• Then, we activate the protocol with the activate protocol command of the client. By default, this activates a protocol defined in the Constant module, with some default parameters and using the default activator key (also defined in the Constant module). This activator key was added to the client by Client.init. You can override all of this. For instance, if you don’t want the client to know the default activator key, use Client.create instead of Client.init (you can use Client.import_secret_key to import another activator key, for instance). Or, if you want to change the protocol, the fitness or the parameter file, you can use the ?protocol, ?fitness and ?parameter_file optional arguments of Client.activate_protocol.

• Then, we log a message using Log.info. This message is not visible with the default verbosity, but you can see it by running main.exe with the --info option (or --verbose).

• Then, we repeat Client.bake_for 10 times, to bake 10 blocks.

• Then, we wait for the level of the node to be at least 11 (the activation block plus the 10 blocks that we baked). There is an internal listener for node events that in particular receives level updates, and the Level_at_least 11 event triggers as soon as the level reaches 11. If you start listening to this event and the level is already 11 or greater, Node.wait_for_event_or_fail triggers immediately. (Note: the _or_fail part means that if the node stops before it reaches level 11, the test will fail.)

• Finally, we read the identity of the node by listening to the Read_identity event, which triggers as soon as the node sends the event stating that it read the identity file. In fact, this event was probably received much sooner, but the internal event listener of Tezt stores the identity in case you try to listen to the event later, just like the level.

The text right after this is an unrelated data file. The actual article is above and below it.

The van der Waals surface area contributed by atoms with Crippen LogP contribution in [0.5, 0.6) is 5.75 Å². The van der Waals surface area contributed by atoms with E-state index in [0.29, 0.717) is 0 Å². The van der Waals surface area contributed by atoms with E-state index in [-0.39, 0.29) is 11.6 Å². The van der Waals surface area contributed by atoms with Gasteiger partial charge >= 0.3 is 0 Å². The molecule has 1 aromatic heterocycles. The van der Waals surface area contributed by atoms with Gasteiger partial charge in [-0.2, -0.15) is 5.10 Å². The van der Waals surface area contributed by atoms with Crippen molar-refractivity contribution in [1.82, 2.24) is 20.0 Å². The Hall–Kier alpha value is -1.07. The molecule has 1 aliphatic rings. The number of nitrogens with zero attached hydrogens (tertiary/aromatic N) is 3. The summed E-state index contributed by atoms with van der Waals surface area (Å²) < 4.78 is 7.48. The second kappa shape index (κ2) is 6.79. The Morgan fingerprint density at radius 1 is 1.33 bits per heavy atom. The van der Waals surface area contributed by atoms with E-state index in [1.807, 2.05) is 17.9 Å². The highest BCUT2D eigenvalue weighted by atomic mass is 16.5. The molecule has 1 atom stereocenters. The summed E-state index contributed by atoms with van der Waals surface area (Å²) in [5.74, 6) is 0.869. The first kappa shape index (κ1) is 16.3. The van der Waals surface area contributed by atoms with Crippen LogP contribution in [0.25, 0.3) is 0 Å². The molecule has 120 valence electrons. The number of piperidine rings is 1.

• We check that the identity is not empty, and if it is we call Test.fail. This causes the test to terminate immediately with an error. Note that it is not the only cause of failure for this test: we already saw that Node.wait_for_event_or_fail can cause a test failure, and if anything goes wrong (failing to initialize the node or the client, failing to activate the protocol…) Test.fail is called automatically as well.

• After the test succeeds or fails, Test.run cleans up everything. It terminates all running processes by sending SIGTERM. It waits for them with waitpid to avoid zombie processes. And it removes all temporary files, in particular the data directory of the node and the base directory of the client.

• We run this test three times, once per history mode: archive, full and rolling. Note that we added the history mode as a tag to Test.register, so if we want to run only the test for history mode full, for instance, we can simply run dune exec tezt/tests/main.exe -- basic full. You can see our list of basic tests and their tags with dune exec tezt/tests/main.exe -- basic --list.